No monkey business: Olympic curler John Shuster and his unconventional path to success

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Ana Bellinghausen
CONTRIBUTOR

John Shuster can tell anyone the exact moment that led to his Olympic curling career. It just so happened to be his second grade Pinocchio musical.

“I remember second grade quite well, and I credit that year to my path as an Olympian,” Shuster said. “I was Pinocchio in my school play and that’s when I realized I could perform well in front of a crowd.”

Shuster reflected back to his grade school days during an elementary school visit before a press conference in Omaha, Nebraska. The second-graders asked typical questions such as how many medals he had and how old he was—until one asked if he could sing.

“I have no strings to hold me down, to make me fret, to make me frown,” Shuster sung with no objection.

The line was from his Pinocchio solo that birthed the confidence Shuster would carry with him on the curling ice and eventually to the Olympics podium. However, the U.S. curling team captain’s success did not come right away. In Shuster’s first 2006 Winter Olympics appearance, the U.S. took bronze after falling to Canada and Finland.

“There I was on the podium at the Olympics, really proud,” Shuster said. “But then they gave Team Canada gold medals, played the Canadian anthem and I thought it was so disappointing because I wanted to hear our anthem.”

After 2006, Shuster once again couldn’t hear the U.S. anthem at the following 2010 and 2014 Olympics due to a last place and second-to-last place finish. This served as a motivator for Shuster, and he decided it was time for a change.

“For the next 12 years, I started to work harder than I ever did prior to find the right fit and the right teammates,” Shuster said. “I wanted to stand on that podium and hear our national anthem.”

That change started at Omaha’s Baxter Arena during the 2017 Olympic Trials for curling.

These trials determined which curling team would represent the U.S. for 2018’s Winter Olympics in Pyeong Chang. After an opening loss for their best of three series, Team Shuster searched for a spark.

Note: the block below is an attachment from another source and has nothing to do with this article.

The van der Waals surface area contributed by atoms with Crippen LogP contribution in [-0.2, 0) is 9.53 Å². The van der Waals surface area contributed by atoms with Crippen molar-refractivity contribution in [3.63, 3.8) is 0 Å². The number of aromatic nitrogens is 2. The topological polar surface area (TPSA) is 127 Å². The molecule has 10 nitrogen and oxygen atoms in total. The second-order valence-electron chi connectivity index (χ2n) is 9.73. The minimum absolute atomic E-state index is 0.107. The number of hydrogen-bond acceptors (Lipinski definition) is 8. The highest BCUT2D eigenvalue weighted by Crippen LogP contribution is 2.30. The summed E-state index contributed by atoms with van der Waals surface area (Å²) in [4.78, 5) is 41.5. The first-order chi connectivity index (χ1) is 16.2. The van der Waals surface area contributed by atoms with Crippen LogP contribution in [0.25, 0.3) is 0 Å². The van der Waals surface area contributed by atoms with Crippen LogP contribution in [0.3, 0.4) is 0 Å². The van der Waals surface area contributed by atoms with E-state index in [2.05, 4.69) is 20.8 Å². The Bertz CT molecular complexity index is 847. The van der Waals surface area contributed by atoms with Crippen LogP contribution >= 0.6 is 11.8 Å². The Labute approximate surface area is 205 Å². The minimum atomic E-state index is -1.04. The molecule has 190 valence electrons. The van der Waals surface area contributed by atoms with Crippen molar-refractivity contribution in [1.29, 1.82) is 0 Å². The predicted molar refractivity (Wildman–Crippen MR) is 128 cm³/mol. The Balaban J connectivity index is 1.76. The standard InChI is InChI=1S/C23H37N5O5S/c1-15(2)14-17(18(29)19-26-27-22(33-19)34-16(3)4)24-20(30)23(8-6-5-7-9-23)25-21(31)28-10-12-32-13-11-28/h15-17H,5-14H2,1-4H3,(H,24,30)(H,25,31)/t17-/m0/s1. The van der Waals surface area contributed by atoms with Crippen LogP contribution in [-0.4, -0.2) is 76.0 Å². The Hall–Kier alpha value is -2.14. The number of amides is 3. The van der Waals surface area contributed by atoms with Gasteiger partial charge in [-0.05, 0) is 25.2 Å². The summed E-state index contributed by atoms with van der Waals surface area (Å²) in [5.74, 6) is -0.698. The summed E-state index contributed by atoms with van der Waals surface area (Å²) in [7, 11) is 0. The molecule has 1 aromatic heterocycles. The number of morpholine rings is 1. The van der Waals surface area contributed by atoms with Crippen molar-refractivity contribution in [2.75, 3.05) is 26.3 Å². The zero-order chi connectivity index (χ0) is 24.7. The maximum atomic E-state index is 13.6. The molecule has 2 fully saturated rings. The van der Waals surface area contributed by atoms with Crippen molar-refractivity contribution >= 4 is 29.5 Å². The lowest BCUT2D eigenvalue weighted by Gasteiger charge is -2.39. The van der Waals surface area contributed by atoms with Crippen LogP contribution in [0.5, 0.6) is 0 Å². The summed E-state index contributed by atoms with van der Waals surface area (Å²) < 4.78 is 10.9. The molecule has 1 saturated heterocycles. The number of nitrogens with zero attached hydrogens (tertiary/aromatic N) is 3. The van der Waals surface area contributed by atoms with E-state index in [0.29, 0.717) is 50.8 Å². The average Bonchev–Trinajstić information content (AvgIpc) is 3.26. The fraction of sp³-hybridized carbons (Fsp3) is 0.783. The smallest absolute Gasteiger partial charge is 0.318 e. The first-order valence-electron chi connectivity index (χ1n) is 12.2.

“We had to win our next two games, and do you know what we did for good luck for the rest?” Shuster asked. “We went to the zoo and hung out with the monkeys.”

Their next game ended in a victory, so naturally Shuster’s team went right back to the zoo before their final, decisive game.

“Instead of thinking about the Olympics, we just enjoyed time with our family and teammates walking around and laughing,” Shuster said. “We ended up winning the finals and it was in those stretch of three days that myself and our team found out what it was going to take for us to be successful when we got to the Olympics.”

With the help of some monkeys, Team Shuster headed to Pyeong Chang in 2018 to rewrite U.S. curling history. For the first time, a team composed of John Shuster, Joe Polo, Tyler George, Matt Hamilton and John Landsteiner took home gold for America.

“We got to stand on top of that podium and sing our national anthem,” Shuster said. “That’s what made my entire athletic journey worthwhile: ending in 2018 with our gold medals.”

However, Shuster’s curling career is not at its final chapter. He aims to compete at the 2021 Olympic Team Trials for curling in Omaha. The city will once again host the trials at Baxter Arena, where Shuster’s first gold run began.

“For us athletes in general, and me personally, this place holds a special place for me,” Shuster said. “One of the best moments of my life happened here and it’s going to be exciting to come back.”

Not only is it exciting for Shuster, but for the entire country. Since their U.S. gold medal, curling has seen a significant spike in growth and coverage.

“That win led to a mega-rise in popularity of curling in the U.S.,” Omaha Sports Commission President Josh Todd said. “It all started in Omaha in my humble opinion.”

As Shuster heads to the heartland once again for the 2021 trials, he will be practicing his curling skills and maybe even singing.

“We’re competing and trying to get better every day and hopefully every year,” Shuster said. “We’ll be the best team we’ve ever been showing up for this.”

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